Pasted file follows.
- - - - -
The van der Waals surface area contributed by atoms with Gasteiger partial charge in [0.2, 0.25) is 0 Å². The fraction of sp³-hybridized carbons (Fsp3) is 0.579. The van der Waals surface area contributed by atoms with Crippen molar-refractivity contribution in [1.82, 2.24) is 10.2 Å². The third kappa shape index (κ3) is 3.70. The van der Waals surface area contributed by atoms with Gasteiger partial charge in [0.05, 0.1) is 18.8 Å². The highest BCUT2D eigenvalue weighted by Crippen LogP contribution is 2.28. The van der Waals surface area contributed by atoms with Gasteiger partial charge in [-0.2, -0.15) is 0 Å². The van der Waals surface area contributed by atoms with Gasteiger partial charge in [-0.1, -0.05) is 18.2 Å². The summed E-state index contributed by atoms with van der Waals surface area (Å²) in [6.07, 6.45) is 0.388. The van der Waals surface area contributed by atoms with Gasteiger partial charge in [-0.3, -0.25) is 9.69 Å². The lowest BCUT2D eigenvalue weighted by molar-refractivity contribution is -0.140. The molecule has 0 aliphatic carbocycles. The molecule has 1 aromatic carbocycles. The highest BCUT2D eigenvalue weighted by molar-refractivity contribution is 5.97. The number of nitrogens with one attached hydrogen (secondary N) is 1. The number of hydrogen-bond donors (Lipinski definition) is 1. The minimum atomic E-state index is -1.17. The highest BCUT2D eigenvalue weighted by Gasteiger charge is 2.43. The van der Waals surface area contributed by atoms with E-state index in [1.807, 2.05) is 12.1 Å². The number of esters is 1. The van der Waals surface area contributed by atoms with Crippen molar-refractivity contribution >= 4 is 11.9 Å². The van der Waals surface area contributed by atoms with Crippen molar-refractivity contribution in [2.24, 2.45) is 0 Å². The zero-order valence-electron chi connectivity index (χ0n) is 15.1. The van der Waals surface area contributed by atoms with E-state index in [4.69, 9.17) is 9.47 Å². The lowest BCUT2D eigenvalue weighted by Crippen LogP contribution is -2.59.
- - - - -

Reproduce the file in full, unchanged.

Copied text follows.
The van der Waals surface area contributed by atoms with Gasteiger partial charge in [0.2, 0.25) is 0 Å². The fraction of sp³-hybridized carbons (Fsp3) is 0.579. The van der Waals surface area contributed by atoms with Crippen molar-refractivity contribution in [1.82, 2.24) is 10.2 Å². The third kappa shape index (κ3) is 3.70. The van der Waals surface area contributed by atoms with Gasteiger partial charge in [0.05, 0.1) is 18.8 Å². The highest BCUT2D eigenvalue weighted by Crippen LogP contribution is 2.28. The van der Waals surface area contributed by atoms with Gasteiger partial charge in [-0.2, -0.15) is 0 Å². The van der Waals surface area contributed by atoms with Gasteiger partial charge in [-0.1, -0.05) is 18.2 Å². The summed E-state index contributed by atoms with van der Waals surface area (Å²) in [6.07, 6.45) is 0.388. The van der Waals surface area contributed by atoms with Gasteiger partial charge in [-0.3, -0.25) is 9.69 Å². The lowest BCUT2D eigenvalue weighted by molar-refractivity contribution is -0.140. The molecule has 0 aliphatic carbocycles. The molecule has 1 aromatic carbocycles. The highest BCUT2D eigenvalue weighted by molar-refractivity contribution is 5.97. The number of nitrogens with one attached hydrogen (secondary N) is 1. The number of hydrogen-bond donors (Lipinski definition) is 1. The minimum atomic E-state index is -1.17. The highest BCUT2D eigenvalue weighted by Gasteiger charge is 2.43. The van der Waals surface area contributed by atoms with E-state index in [1.807, 2.05) is 12.1 Å². The number of esters is 1. The van der Waals surface area contributed by atoms with Crippen molar-refractivity contribution >= 4 is 11.9 Å². The van der Waals surface area contributed by atoms with Crippen molar-refractivity contribution in [2.24, 2.45) is 0 Å². The zero-order valence-electron chi connectivity index (χ0n) is 15.1. The van der Waals surface area contributed by atoms with E-state index in [4.69, 9.17) is 9.47 Å². The lowest BCUT2D eigenvalue weighted by Crippen LogP contribution is -2.59.